After very successful runs in Rome and London, “The Japanese House: Architecture and Life after 1945,” an exhibition of maquettes, photographs, plans and drawings, is now in the National Museum of Modern Art, Tokyo.
For providing an extensive look at varied and eclectic forms that architects have created in postwar Japan, the price of admission is fully justified, but the exhibition is more than that. The design of Japanese houses is explored here as a series of inquiries and arguments as to how life may be defined or transformed by the space of the home.
It’s not, however, the story of how the majority of Japanese people live. One of the main objectives of the exhibition is to celebrate the awkward and contrary, the exceptions that collectively provide an inverse image of postwar mass society in Japan. As MOMAT curator Kenjiro Hosaka puts it in his catalogue essay “On the Geneologies of the Japanese House after 1945,” “Japanese houses criticize.” Taking the term “geneology” from Michel Foucault, who in turn took it from Friedrich Nietzsche’s dismantling of Christian morality and Western philosophy, the exhibition as a whole is presented as an extended exploration of the house as a form of discourse, with propositions, rebuttals, anecdotes and jokes.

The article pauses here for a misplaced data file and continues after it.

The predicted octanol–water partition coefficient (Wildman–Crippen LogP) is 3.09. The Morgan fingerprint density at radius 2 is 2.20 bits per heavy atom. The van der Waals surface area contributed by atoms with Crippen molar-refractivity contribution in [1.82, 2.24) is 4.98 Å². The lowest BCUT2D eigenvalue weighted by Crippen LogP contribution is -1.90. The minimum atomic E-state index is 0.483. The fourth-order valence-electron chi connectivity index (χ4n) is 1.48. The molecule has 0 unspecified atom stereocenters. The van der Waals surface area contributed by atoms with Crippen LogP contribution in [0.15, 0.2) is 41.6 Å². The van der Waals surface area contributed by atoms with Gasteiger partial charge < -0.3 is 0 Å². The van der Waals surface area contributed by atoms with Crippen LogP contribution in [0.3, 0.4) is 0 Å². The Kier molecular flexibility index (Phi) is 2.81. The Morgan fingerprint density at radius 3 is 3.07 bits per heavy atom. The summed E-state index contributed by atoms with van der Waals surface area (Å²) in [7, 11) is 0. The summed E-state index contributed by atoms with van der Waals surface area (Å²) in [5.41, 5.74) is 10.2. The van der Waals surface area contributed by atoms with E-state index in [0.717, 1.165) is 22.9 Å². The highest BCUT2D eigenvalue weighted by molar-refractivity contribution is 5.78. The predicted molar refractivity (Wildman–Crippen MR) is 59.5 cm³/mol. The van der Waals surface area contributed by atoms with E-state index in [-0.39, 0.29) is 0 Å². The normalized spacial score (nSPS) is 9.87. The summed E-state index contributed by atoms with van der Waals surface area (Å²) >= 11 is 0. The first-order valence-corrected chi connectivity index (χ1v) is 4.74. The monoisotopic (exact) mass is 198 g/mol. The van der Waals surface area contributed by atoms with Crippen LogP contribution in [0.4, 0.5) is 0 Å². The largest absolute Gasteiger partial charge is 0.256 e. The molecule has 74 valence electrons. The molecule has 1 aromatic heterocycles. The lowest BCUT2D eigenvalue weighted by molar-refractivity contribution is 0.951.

The first section, “Japaneseness,” offers visitors examples of Japanese modern, such as Kenzo Tange’s 1953 house, which was laid out in shinden-zukuri style, an aristocratic Heian Period (794- 1185) design. Seiichi Shirai’s single-story estate featured borrowed scenery through the opening of shoji, a library with tokonoma (a built-in recessed space in a reception room) and a gatehouse. Black-and-white photography and the ordered minimalism of these hybrid traditional/modern spaces is a match made in utopia, giving us a vision of paradisiacal social organization in harmony with nature. However, the text that introduces the section provides a lively demolition of “Japaneseness” as a normative term.
The story of Bruno Taut coming to Japan in 1933 and lauding the austere rectilinear spaces of the Katsura Imperial Villa in Kyoto is not retold, although several stunning images of the villa by Japanese-American photographer Yasuhiro Ishimoto do appear in this section. “There’s no such thing as the Japanese house,” the introductory text panel states, pulling the tatami out from under our feet.
After the luxurious bespoke spaces belonging to and designed by architects, the second section looks at mass housing and the development of prefabs. Kisho Kurokawa’s Nagakin Capsule Tower makes an appearance. Beloved by brutalists, metabolists and futurologists around the globe, but less loved by residents who collectively elected to have it demolished, the concrete cubes are impractically hot in the summer and freezing in winter. Archival images of its development, combined with a promotional video showing a 1970s hep cat salaryman relaxing to jazz in the tiny capsule, help build the exhibition’s case for considering the Japanese house as pre-eminently a form of critique or act of creative imagination, rather than a practicable living space.